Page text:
What I loved most was that every single one of your stories was different. Madeline’s slug was sucking the colour out of the room, which was a very clever idea. Some of you turned Aunt Lillian into a hero, others turned her into a villain, and one fed her slug soup (Tingmeng, St Cuthberts). Some brought out bazookas (Skye, Waipahihi School), slingshots, and massive quantities of salt in the battle against vampire snails (Finn, Aidanfield Christian School), a ‘summoning animal’ (Katie, Waipahihi School), aliens looking for a host body (Peter), a shapeshifting slug on the rug (Skye), and a creature that burrowed its way through the skin, breaking bones as it went (Bridget, Milford School). Jared’s main character metamorphosed into a slug. YUK! Some of you made it mega-YUKKY by replicating the single slug into hundreds when you tried to destroy it. I like this concept of trying to fix something and inadvertently making it worse (it happens to me all the time!) I’ve always liked tall tales and this story starter allowed you to take it to the extreme if you wanted.

Two bits of advice for improvement in future stories – remember to stay focused on telling THIS story. Don’t dilute it by trying to include another story idea if it doesn’t fit well with the logic of your main idea. If you made this a thriller, you’d focus mainly on the unknown and frightening bits. This story was told from inside the main character’s head, which meant you had access to all their thoughts and fears. Having said this, you could just as easily turn this story into a hilarious tall tale with one disastrous thing happening after the other. Some of you did this brilliantly. And as a general rule, if you choose to tell your story in past tense, stick to it.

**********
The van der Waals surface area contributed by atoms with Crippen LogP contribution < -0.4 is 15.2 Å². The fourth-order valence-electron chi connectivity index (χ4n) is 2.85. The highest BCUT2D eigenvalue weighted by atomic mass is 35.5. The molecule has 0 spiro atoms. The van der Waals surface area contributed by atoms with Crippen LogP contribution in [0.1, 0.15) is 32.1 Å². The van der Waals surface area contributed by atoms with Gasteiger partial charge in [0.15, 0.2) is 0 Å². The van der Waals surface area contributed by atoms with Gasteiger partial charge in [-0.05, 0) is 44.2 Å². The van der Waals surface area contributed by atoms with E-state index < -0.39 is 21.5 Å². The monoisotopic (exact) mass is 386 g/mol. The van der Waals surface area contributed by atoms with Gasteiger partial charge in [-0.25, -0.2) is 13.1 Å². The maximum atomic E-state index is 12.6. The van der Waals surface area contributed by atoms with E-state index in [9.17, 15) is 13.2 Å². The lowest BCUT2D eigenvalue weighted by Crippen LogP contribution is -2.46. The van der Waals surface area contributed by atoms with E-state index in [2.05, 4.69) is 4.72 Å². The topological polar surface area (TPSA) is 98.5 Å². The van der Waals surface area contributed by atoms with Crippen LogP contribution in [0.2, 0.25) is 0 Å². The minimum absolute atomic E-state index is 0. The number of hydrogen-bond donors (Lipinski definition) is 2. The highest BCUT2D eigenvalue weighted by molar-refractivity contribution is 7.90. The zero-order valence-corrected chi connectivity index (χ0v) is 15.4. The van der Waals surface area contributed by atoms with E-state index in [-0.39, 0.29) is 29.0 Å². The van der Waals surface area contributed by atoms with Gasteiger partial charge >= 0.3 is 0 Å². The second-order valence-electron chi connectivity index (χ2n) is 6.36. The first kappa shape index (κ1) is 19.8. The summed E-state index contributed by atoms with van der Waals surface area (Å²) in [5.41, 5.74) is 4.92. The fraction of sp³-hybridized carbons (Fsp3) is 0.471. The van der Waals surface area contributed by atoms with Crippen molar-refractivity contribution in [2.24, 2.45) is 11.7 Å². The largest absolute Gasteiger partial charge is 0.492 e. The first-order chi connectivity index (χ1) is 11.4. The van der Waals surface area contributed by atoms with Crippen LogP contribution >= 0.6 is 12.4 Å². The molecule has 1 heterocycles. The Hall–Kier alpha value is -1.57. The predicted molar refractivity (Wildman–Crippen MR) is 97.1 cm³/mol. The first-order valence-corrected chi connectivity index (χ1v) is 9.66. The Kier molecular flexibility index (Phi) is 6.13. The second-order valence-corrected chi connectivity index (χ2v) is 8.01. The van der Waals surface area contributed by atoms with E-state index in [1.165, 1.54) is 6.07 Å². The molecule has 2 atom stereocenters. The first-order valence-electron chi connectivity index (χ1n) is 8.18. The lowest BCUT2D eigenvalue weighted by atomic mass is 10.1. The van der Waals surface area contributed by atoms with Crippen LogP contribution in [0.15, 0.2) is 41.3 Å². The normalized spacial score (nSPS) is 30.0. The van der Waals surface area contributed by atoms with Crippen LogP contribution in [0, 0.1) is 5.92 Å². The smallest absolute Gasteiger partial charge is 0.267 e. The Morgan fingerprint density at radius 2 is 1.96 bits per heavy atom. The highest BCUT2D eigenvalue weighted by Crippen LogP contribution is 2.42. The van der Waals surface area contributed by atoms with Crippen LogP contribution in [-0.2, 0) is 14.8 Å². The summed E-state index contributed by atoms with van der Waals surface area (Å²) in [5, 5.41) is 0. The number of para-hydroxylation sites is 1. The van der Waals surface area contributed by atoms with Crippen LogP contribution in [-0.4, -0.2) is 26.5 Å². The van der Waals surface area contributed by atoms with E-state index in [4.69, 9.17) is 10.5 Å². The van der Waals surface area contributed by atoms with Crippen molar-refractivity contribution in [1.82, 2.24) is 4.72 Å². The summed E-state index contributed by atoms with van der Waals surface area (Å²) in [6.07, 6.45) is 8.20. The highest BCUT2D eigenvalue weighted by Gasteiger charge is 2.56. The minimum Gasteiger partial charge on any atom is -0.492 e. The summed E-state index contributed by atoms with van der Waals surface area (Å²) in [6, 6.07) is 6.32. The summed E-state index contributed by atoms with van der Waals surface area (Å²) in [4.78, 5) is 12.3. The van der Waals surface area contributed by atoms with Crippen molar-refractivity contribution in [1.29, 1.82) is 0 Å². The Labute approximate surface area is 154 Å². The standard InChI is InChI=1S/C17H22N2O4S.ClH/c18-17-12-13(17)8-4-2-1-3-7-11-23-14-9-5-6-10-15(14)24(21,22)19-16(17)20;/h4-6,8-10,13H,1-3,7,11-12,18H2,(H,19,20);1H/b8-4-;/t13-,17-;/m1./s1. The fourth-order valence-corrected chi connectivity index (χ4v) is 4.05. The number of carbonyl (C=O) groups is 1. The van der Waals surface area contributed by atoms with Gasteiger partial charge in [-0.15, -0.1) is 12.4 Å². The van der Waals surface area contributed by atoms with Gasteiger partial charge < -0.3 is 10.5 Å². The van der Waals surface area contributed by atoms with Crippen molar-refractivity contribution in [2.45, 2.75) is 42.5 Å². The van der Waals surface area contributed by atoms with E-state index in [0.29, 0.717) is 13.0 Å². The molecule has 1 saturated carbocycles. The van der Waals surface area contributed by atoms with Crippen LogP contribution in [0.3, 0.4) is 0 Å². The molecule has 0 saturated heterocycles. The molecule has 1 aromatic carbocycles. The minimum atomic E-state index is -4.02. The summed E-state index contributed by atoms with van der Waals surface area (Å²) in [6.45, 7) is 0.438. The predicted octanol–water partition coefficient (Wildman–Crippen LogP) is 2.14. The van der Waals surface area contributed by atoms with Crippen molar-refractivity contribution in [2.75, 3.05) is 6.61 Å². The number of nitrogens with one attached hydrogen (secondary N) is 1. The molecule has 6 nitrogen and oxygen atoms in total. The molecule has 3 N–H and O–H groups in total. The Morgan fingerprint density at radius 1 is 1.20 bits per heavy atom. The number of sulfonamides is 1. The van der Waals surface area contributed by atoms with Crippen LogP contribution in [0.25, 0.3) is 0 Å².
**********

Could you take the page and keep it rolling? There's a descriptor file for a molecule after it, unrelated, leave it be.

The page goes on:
There were so many great things about your stories. Here are a few highlights.

Best twist in the middle of the story (going from something that was frightening to funny) – After what seemed like forever I saw pale light encasing me from corners of my eyes, then what seemed like a muffled giggle escaped from under the bed. Then there came a howling of laughter. I dropped to the floor and there was my little brother- Andrew, squirting the tomato sauce bottle as hard as he could, his slime still sitting there – the so called slug was unmoving as it wobbled back and forth for eternity. Meanwhile the sauce soaked into the rug. I knew Aunt Lillian would kill Andrew but not before I had my payback …. (Henry, Milford School)

Best beginning – You know when you flip a ladybug onto its back and it waves its little ladybug legs around, stranded… that’s probably what I looked like right now, add in a Tasmanian Devil scream to the equation and BOOM! You’ve got my current situation. (Pip, Mahana School)

Fabulous imagery – The blood kept on pouring out of my leg like a massive, never-ending waterfall (Ben , Reignier Catholic School), Susan screamed and shouted but nothing came out. She was a remote controlled car and was helpless (Jared, Milford), My brother was in his room, mucus pouring out of his nose, a river cascading into the sea of tissues at his feet (William, Milford), and … blood gushing down my leg like an exploded pipe! (Katie, Mahana School).

Top marks to Bessie from Houghton Valley School for a smooth blend of action and description – I groped for a weapon. My hands hit a white table lamp. I smacked the slug…it burst with a loud comical pop like in a cartoon. The next bit was not cartoonish. As I wiped slug juice from my eye a bloody torrent whipped through the air. MY blood! It gathered in the empty slug skin and then the skin merged together. A new cricket-bat sized slug!

Rose (Vardon School), and Zoey (Waipahihi School) wrote great dialogue. Kyra (Kingsway Christian College) was exceptional at showing her character’s thoughts and fears and used evocative language. All of the children at Willowpark School did a good job with descriptions, and deserved top marks for their use of the words pulsating, exsanguinated and mucus.